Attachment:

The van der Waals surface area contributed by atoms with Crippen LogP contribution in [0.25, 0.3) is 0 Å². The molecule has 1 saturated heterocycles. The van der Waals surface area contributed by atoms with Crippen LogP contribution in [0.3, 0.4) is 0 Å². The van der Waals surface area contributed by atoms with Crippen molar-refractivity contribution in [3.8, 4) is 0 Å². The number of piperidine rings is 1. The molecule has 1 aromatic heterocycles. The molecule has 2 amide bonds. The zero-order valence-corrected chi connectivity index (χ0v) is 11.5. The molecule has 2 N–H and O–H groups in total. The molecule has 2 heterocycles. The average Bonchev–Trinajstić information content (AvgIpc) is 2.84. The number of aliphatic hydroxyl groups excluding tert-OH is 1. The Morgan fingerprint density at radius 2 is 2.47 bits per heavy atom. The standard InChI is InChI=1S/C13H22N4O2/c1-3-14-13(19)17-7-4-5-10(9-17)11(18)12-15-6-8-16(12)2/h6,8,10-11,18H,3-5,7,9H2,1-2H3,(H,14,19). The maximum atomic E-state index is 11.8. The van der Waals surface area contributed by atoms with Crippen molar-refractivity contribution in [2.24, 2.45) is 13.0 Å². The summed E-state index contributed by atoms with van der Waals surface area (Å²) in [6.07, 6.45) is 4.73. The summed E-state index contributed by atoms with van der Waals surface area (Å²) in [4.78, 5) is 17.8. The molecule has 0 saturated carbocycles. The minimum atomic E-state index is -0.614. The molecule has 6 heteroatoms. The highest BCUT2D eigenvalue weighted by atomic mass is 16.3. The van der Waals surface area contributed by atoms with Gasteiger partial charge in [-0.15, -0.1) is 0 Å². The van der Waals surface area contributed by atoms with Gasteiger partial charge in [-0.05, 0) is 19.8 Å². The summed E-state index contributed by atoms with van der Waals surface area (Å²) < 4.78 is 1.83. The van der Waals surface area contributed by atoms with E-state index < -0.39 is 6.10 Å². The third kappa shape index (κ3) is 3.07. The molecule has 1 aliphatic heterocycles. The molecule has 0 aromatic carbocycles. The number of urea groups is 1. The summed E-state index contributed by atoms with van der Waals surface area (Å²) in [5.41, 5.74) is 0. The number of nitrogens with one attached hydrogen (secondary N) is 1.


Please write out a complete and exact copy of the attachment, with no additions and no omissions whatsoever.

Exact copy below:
The van der Waals surface area contributed by atoms with Crippen LogP contribution in [0.25, 0.3) is 0 Å². The molecule has 1 saturated heterocycles. The van der Waals surface area contributed by atoms with Crippen LogP contribution in [0.3, 0.4) is 0 Å². The van der Waals surface area contributed by atoms with Crippen molar-refractivity contribution in [3.8, 4) is 0 Å². The number of piperidine rings is 1. The molecule has 1 aromatic heterocycles. The molecule has 2 amide bonds. The zero-order valence-corrected chi connectivity index (χ0v) is 11.5. The molecule has 2 N–H and O–H groups in total. The molecule has 2 heterocycles. The average Bonchev–Trinajstić information content (AvgIpc) is 2.84. The number of aliphatic hydroxyl groups excluding tert-OH is 1. The Morgan fingerprint density at radius 2 is 2.47 bits per heavy atom. The standard InChI is InChI=1S/C13H22N4O2/c1-3-14-13(19)17-7-4-5-10(9-17)11(18)12-15-6-8-16(12)2/h6,8,10-11,18H,3-5,7,9H2,1-2H3,(H,14,19). The maximum atomic E-state index is 11.8. The van der Waals surface area contributed by atoms with Crippen molar-refractivity contribution in [2.24, 2.45) is 13.0 Å². The summed E-state index contributed by atoms with van der Waals surface area (Å²) in [6.07, 6.45) is 4.73. The summed E-state index contributed by atoms with van der Waals surface area (Å²) in [4.78, 5) is 17.8. The molecule has 0 saturated carbocycles. The minimum atomic E-state index is -0.614. The molecule has 6 heteroatoms. The highest BCUT2D eigenvalue weighted by atomic mass is 16.3. The van der Waals surface area contributed by atoms with Gasteiger partial charge in [-0.15, -0.1) is 0 Å². The van der Waals surface area contributed by atoms with Gasteiger partial charge in [-0.05, 0) is 19.8 Å². The summed E-state index contributed by atoms with van der Waals surface area (Å²) < 4.78 is 1.83. The van der Waals surface area contributed by atoms with E-state index < -0.39 is 6.10 Å². The third kappa shape index (κ3) is 3.07. The molecule has 1 aliphatic heterocycles. The molecule has 0 aromatic carbocycles. The number of urea groups is 1. The summed E-state index contributed by atoms with van der Waals surface area (Å²) in [5.41, 5.74) is 0. The number of nitrogens with one attached hydrogen (secondary N) is 1.